Behaviour Therapy for Anxiety Disorders with ABA
- Friday, July 27, 2018
- By Bobbi Hoadley
Behaviour Therapy for Anxiety Disorders with Applied Behaviour Analysis (ABA)
Anxiety takes many forms, it expresses differently in each Functional Behaviour Analysis with each person who lives with it. Some people feel it constantly, some anticipate it, others experience sudden panic attacks. With some individuals anxiety is created in specific places or only with certain people.
As a result of its many forms, anxiety can be resistant to treatment, and sadly the person living with anxiety can be blamed for that resistance. Medications provide some relief but little resolution.
Research tells us that the most effective therapies are behavioural. Because anxiety presents so uniquely in the person and personality, a Functional Analysis of Behaviour is the most efficient and effective approach. Other behavioural therapies include Acceptance and Commitment Therapy (ACT), which we at Parley integrate with a technical fit, into most interventions where stress or anxiety are contributing behaviours. Cognitive Behavioural Therapy (CBT) can be effective when resistance or reactivity that are just emerging or not presenting strongly.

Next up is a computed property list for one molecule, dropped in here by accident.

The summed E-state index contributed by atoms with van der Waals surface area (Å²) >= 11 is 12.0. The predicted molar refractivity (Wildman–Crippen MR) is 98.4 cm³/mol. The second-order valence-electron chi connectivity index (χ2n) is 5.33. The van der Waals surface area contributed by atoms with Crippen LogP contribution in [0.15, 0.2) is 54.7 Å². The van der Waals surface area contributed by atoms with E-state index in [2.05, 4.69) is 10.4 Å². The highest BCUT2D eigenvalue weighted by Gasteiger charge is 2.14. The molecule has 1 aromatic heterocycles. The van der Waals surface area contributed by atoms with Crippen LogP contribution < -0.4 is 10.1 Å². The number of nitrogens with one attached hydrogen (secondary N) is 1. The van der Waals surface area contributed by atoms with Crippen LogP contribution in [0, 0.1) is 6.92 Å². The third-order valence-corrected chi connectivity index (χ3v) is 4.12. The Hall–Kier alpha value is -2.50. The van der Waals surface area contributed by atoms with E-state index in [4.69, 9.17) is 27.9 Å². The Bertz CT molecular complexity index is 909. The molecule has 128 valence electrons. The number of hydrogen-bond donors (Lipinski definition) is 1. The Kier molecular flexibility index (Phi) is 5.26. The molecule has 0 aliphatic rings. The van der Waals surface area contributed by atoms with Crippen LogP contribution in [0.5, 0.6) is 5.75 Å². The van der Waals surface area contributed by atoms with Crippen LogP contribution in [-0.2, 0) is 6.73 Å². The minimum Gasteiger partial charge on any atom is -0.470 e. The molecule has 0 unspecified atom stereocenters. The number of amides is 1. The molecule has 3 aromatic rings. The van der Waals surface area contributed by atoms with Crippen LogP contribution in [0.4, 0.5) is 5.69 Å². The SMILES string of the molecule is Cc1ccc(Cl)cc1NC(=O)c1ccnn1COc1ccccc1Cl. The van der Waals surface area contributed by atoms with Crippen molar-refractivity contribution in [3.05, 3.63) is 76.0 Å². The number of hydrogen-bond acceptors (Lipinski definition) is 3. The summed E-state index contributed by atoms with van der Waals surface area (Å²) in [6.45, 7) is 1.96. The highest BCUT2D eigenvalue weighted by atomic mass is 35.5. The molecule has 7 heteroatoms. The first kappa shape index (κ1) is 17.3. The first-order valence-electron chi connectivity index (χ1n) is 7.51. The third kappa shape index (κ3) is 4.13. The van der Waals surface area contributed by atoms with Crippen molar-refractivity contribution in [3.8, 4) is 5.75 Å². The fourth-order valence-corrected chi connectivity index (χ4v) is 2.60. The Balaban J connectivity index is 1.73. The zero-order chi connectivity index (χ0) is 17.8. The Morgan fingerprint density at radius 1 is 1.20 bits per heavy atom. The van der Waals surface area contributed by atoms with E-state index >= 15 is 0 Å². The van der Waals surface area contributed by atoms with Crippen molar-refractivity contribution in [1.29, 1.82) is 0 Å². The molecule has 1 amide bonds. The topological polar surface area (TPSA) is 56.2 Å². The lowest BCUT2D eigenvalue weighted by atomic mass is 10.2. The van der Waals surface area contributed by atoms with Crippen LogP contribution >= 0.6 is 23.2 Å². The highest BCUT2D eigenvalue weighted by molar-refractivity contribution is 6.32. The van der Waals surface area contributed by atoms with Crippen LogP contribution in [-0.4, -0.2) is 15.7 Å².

In the analyses that the Behaviour Consultants do at Parley Services, we often see an element of stress or anxiety contributing to other behaviours that are causing challenges in a person’s life. The anxiety can be the underlying problem or sometimes just a symptom of the real problem. There are times when we discover that behaviour that has been labeled “Anxiety” is really just typical and productive stress, which can be easily managed in healthy ways. In youth we sometimes see challenges being labeled bythem as anxiety, but after behaviour analysis we realize that it is a red herring or misleading information. Anxiety is reaching epidemic proportions in youth so it is not surprising that other challenges could take on a peer mediated label.
It is critical with Anxiety Disorders to figure out the precipitating factors, eliciting dynamics, target responses, visceral or physical responses, learning history, and the maintaining consequences. When we have that information through a functional analysis of the behaviour we can target positive supports for change that overcome resistance and reactivity.
Any disorder, including anxiety can be supported to good recovery. Anxiety Disorders may feel like a dead end, but in fact anxiety and overwhelming stress are a good reason to seek solutions for positive life change, your way.